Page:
It came near us, point downward, then straightened up [i.e., became vertical] (...) Finally, when I had been watching for about half an hour, it moved down into a horizontal position again, and went away rapidly in the direction toward which it was slanted [emphasis added].

This could mean either that the point moved down into a horizontal position from a raised position, or that the blunt end did so.

Interpreted literally, rotations of this type would appear to rule out a pendant funnel cloud. On the other hand the descriptions are arguably not clear enough, and their provenance not reliable enough, to guarantee that this behaviour was really observed [19].

A series of contemporary drawings in the Paris newspaper France-Dimanche (see Fig. 1) shows the pointed end of the carrot rotating only 50° or so from about the 4 or 5 o'clock position to a 6 o'clock point-down position, the blunt end remaining always uppermost. This contradicts the descriptions and would be more consistent with a funnel cloud, although it is only a stylised artist's impression and may be unreliable. (The same paper, October 24, 1954, offers another drawing in which the pointed end is upward at about the 2:30 o'clock position with the blunt end being lower, but a caption suggests that this may be just a generic illustration.)

spiraling smoke trail Fig. 10: A 1968 drawing of the object showing the emergence of the spiraling smoke trail (from Phénomènes Spatiaux, December 1968).

One other drawing is known which, on the face of it, seems likely to be more reliable because it is associated with a report of an interview of M. FORTIN by investigators for the French Groupement d'Étude de Phénomènes Aériens (GEPA) published in Phénomènes Spatiaux [20]. It also shows the carrot point-down (Fig. 10). But this re-interview was apparently done at least 10 and possibly as much as 13-14 years after event, and was reported with unsatisfactory brevity in an article which notably gets the date wrong and raises as many questions as it answers. Judging from the authors' account of their brief, the drawing appears to have been done by themselves or by the editor of Phénomènes Spatiaux, not by M. FORTIN, whose new account was in various respects inconsistent with the accounts attributed to himself and others in 1954. As argued in more detail later, we should perhaps be cautious in giving this source too much weight.

3.3. The "vapour trail"

The thread of "white smoke" which spiralled "exactly like a vapour trail" around the main cloud perhaps puts one in mind of rope-like cloudlets of water vapour that are sometimes seen swirling around the main condensation funnel of a tornado (see Fig. 11). Condensation funnels vary in density and opacity (some tornado vortices do not show condensation funnels at all). A downward and then upward motion of the vapour could perhaps be explained by a spiralling downdraft inside a semi-transparent funnel wall and a spiralling updraft outside.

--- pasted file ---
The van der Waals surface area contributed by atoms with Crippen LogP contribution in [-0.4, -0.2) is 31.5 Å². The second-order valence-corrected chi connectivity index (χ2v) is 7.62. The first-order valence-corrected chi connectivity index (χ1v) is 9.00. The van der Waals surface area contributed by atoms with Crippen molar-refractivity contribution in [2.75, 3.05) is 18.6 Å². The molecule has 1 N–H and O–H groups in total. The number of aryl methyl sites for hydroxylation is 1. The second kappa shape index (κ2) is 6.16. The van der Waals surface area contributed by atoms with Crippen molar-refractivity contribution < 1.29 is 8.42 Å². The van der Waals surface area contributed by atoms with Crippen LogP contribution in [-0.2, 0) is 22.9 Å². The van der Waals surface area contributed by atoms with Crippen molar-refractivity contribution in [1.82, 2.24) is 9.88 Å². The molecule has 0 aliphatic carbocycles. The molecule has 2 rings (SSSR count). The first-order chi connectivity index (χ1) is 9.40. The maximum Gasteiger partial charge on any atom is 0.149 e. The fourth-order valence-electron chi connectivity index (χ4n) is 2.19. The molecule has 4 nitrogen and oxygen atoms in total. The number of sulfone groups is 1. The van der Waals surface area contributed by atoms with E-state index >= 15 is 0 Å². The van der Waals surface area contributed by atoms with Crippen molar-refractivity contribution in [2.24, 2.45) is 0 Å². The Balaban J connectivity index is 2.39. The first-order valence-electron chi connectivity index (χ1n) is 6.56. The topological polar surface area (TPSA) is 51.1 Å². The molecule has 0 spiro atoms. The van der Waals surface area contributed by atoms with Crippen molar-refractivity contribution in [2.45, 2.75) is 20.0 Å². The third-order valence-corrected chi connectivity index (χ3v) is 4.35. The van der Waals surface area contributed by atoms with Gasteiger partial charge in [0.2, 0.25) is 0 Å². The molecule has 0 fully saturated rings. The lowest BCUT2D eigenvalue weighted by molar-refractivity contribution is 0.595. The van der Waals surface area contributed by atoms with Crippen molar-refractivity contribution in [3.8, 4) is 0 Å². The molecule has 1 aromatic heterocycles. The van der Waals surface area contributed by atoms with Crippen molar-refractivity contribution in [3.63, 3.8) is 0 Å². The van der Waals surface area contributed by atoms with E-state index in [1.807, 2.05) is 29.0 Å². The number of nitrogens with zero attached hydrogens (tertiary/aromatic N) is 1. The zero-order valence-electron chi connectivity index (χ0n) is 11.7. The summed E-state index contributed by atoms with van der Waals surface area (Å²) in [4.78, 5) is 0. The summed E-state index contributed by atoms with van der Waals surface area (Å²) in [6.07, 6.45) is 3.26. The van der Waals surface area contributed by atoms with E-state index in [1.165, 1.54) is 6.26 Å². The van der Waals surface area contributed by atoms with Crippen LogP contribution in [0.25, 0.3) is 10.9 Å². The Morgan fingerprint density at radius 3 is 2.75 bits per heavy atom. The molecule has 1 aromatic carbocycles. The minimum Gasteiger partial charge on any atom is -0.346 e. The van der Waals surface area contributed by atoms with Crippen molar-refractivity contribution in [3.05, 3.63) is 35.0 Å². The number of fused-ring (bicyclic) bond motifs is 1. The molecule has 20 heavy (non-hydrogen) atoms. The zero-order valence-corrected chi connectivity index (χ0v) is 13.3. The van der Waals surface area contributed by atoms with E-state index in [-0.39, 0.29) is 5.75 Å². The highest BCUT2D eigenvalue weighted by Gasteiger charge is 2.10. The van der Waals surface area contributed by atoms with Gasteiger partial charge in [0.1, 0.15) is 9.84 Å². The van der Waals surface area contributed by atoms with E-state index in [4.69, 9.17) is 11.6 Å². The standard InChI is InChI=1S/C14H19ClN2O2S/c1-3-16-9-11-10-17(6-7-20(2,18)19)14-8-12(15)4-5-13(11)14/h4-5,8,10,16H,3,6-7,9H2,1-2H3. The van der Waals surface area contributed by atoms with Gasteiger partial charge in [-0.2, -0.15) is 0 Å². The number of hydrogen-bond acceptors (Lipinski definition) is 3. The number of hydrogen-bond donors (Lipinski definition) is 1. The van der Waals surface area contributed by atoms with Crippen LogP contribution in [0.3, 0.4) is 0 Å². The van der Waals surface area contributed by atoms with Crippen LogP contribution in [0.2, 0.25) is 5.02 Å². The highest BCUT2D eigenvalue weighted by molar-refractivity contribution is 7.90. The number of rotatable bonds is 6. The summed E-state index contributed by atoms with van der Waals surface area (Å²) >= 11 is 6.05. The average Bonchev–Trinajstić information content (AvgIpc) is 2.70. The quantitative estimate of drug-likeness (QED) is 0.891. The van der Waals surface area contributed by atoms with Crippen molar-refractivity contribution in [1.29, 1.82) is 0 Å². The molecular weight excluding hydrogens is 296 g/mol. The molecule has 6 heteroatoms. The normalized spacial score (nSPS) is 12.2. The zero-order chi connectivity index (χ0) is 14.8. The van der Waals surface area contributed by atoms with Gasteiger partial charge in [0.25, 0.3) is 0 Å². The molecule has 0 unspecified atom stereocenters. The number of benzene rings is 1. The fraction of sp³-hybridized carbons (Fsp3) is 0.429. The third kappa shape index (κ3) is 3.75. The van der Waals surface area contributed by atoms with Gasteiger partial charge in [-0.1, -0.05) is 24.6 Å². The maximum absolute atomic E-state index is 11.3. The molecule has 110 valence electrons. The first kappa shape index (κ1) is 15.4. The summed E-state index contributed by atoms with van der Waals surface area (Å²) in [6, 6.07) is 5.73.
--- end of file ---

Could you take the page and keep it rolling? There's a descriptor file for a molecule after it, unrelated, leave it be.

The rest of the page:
It is true, however, that this type of effect is usually much more chaotic and turbulent, with scraps and shreds of cloud condensing and dissolving around the funnel. We have not been able to find a clear example of a "trail" of cloud extruded in the fashion described, nor one which "went on up, turning around, up to the very top of the vertical object, and then started to come down again, turning in the other direction", neither are we aware of any case where such cloud exhibited a distinctly brighter albedo ("white smoke") compared with the "blue-violet" cloud of the parent funnel [21].


Fig.11: Photo (cropped) by storm photographer Eric NGUYEN showing rope-like cloudlets swirling around a funnel. The funnel in this case belongs to a mature ground-touching tornado [© Eric NGUYEN,]

spiralling tornado

Fig. 12: Tornado with debris spiralling upward. [Source unknown.]

Developing tornado

Fig. 13: Tornado funnel surrounded by vapour cloudlets.
[Photo found at]

Another possibility to consider is the "satellite tornadoes" which have been filmed and photographed on numerous occasions in the vicinity of large funnels But once again we have seen no film or photo of "satellites" which could be said to resemble the tight spiralling display described here. Satellites may form nearby but tend to move around the parent funnel at some distance [22]. These would not be well described as "vapour trails" or "threads of white smoke", terms which along with the whiteness suggest something very different. We should also remember that this was not a mesocyclonic tornado spawned by a major storm supercell but (hypothetically) only a weak cold-air funnel cloud that did not develop. We have found no reference to satellite funnels associated with such events.

3.4. The "little metallic disc"

A further problematical factor is the separating and flying off of the object apparently seeding the "trail". This was described by one quoted witness whose description was reportedly confirmed by named others, but it was not described by the second directly-quoted witness, who remarked that nearby trees obscured her view below the object. The little reflective disc was seen "darting here and there" over a large area "in every direction over the region between St-Prouant and Sigournais, villages about 4 miles apart" then travelling straight in a 1-mile bee-line back into the base of the cloud, all this lasting "quite a few minutes".